The Women’s Media Center of Cambodia (WMC) held a press conference on Monday afternoon to voice their outrage over the release of Sambun Yany, a former chief finance officer briefly imprisoned for stealing more than $200,000 of the organization’s funds.
Yany, 66, was given a two year prison sentence in December last year by the Supreme Court, though she had been on the run since WMC filed complaints against her in 2019.
Yany was only arrested by police on the morning of August 24 in Phnom Penh. But she was released the next day.
The Phnom Penh municipal court, which ordered Yany’s release, issued a press statement on Sunday noting that women 65 years or older with physical illness cannot be imprisoned, citing article 531 of the code of criminal procedure.
The Women’s Media Center (WMC), which advocates for women in media and produces education stories, requested authorities reconsider Yany’s release.
“If this injustice happens, it is a bad example for our [Cambodia] justice system,” said Ung Chanthol, the center’s executive director.
Justice Ministry spokesperson Chin Malin said the ministry’s decision followed the law and that Yany still carried a suspended sentence.
“The court from the lowest to the highest of the three levels had suspended the sentence, not canceled the suspension,” Malin said. “By law, detention is not allowed, while the inmates also showed a willingness to pay in installments.”
Yany, a mother of three, worked at the center for more than 10 years and was caught stealing money in 2016 after the organization audited its finances.
The organization’s leadership did not immediately file a legal complaint against Yany because they were concerned with the impact on the organization’s reputation and Yany said she would repay them. She paid back $50,000 but then disappeared within a year, according to Hang Samphors, a former radio station manager who left the organization last year.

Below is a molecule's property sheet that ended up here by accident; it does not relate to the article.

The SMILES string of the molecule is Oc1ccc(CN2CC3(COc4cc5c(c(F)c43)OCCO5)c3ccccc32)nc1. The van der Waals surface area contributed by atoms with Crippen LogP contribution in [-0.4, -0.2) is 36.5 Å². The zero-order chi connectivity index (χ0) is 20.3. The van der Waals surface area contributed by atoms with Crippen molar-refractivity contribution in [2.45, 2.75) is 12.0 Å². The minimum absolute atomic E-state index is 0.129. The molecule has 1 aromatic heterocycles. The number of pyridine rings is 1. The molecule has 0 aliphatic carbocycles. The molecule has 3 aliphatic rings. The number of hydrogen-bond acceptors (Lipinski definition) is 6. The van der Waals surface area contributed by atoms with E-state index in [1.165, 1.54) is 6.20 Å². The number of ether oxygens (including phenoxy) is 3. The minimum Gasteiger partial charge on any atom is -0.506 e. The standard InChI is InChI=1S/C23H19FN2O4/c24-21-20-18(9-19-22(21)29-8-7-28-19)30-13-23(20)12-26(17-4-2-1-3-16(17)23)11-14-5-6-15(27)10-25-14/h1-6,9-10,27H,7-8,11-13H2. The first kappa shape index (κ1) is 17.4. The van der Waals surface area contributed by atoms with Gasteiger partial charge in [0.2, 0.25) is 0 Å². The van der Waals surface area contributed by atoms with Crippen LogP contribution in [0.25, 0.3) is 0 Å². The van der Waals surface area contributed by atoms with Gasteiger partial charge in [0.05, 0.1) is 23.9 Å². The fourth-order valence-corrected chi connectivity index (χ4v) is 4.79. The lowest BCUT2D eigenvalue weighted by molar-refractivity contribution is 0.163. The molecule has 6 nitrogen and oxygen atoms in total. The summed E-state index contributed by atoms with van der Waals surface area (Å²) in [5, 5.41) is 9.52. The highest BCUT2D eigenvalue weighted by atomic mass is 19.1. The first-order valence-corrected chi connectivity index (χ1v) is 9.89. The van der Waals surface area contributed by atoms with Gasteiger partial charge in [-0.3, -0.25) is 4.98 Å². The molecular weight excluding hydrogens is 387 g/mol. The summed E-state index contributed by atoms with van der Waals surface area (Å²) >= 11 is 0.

Ros Kong, staff representative and radio executive producer at WMC, said the organization faced a financial crisis in 2016 and had to reduce its staff from 80 people to 10 people.
“We worked without pay, some for up to six months, including me, because we ran out of money,” Kong said.
Kong said that Yany’s theft not only impacted the staff and their families but also donors and local partners. He added that the center was less able to produce education stories to benefit society, indirectly impacting many people.
He explained that Yany was able to easily steal money from the organization because only her and the executive director at the time, Chea Sundanet, had the ability to withdraw funds. (Sundanet has not faced charges)
“In her confession, she [Yany] said that she was the only one who stole,” Kong said.
Yany could not be reached for comment.
Kong said his organization will continue to seek for Yany to serve time in prison, appealing to the Constitutional Council and other government branches.
“If the courts continue to release perpetrators, we will not stop because we think this is an injustice,” he added. In the event Yany is unable to repay, “we will continue to sue her child, who is obliged to pay the debt on behalf of the mother.”